Friday Favorites 11/30/2012
On our busiest day in Arizona last week, Muri and my daughter, Amy, went to my grandson Reed’s Thanksgiving party at school while I took my granddaughter, Savy, out for lunch to Paradise Bakery. I had, by the way, the prettiest date in the place. After I took Savy home, I joined Muri to go to my grandson Maddux’s Thanksgiving Feast at school. After school, we collected the two boys and drove to the local theater to see Wreck-It Ralph then finished the day baby sitting all three grandkids so my daughter and her husband could go to the movies by themselves. The result is what you might call Exquisite Exhaustion.
Reed loves movies. He may be the only person I know who loves movies more than Muri. He also loves video games. Wreck-It Ralph is about an arcade game villain, Ralph, whose job it is to destroy things, only to have the games hero, Fix-It Felix, defeat him in the end. It was therefore, the perfect film for Reed. Like the best of animation features, it was filled with interesting characters, great graphics, and humor, some directed above the children in the audience to their parents and grandparents. The scenes where Ralph, tired of being the bad guy, attends Bad-Anon, a 12-Step group for troubled video game bad guys, are worth the price of admission. Reed always watches movies intently … it is a credit to Wreck-It Ralph’s clever story line and humor that Maddux did, too. Neither Nana or Papa squirmed in their seats or checked their watches once. Nice.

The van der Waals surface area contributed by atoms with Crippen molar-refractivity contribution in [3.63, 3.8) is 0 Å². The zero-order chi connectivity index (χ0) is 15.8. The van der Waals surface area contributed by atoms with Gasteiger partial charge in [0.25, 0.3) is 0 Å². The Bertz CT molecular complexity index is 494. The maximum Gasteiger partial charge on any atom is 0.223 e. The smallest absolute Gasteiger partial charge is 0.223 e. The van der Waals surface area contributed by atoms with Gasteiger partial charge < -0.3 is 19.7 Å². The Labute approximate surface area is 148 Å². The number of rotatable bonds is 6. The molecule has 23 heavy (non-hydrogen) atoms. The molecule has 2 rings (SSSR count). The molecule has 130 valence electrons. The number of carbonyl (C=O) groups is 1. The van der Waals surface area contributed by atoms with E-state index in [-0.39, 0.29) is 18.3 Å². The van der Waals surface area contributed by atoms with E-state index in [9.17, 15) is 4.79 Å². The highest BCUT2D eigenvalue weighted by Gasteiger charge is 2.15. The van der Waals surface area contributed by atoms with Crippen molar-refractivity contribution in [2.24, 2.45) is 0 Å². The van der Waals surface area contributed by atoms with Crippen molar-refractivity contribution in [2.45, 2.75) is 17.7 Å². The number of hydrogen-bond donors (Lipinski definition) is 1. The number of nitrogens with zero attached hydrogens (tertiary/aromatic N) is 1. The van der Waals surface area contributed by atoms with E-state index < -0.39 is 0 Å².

But Wreck-It Ralph isn’t this Friday’s Favorite. Do you remember when before every film, we’d get to watch a short animated feature, what we called a cartoon back in the old days? It might be Porky Pig or Wiley Coyote, or, if the film was by Disney, Mickey Mouse. My childhood favorite was Mr. Magoo, whose poor sight always got him into trouble. Alas, Mr. Magoo is probably out-of-bounds in these PC times. It’s been long time since I’ve seen an animated short before a feature film. But delightfully, Disney is screening a new short, Paperman, before Wreck-It Ralph.
In Paperman, a lonely and overworked young man meets a young woman on the train platform but she disappears onto a train before he can come up with the nerve to ask her name. When he spots her in a window across from the office, he attempts to get her attention using paper airplanes made from the stack of papers he’s supposed to be working on. Made as a black and white silent film accompanied only by music from Christophe Beck, Paperman is a delightful little love story but what makes it a favorite is the animation, done using a revolutionary new technique that merges computer-generated images with hand drawn figures. These stunning images, courtesy imdb.com and cinemablend.com, will give you a taste of what I’m talking about. There’s nice page featuring videos on the making of Paperman here if you are interested.
So, it’s the weekend. Take your child … your grandchild … yourself … to see Wreck-It Ralph. You’ll enjoy Ralph and you’ll be enchanted by Paperman.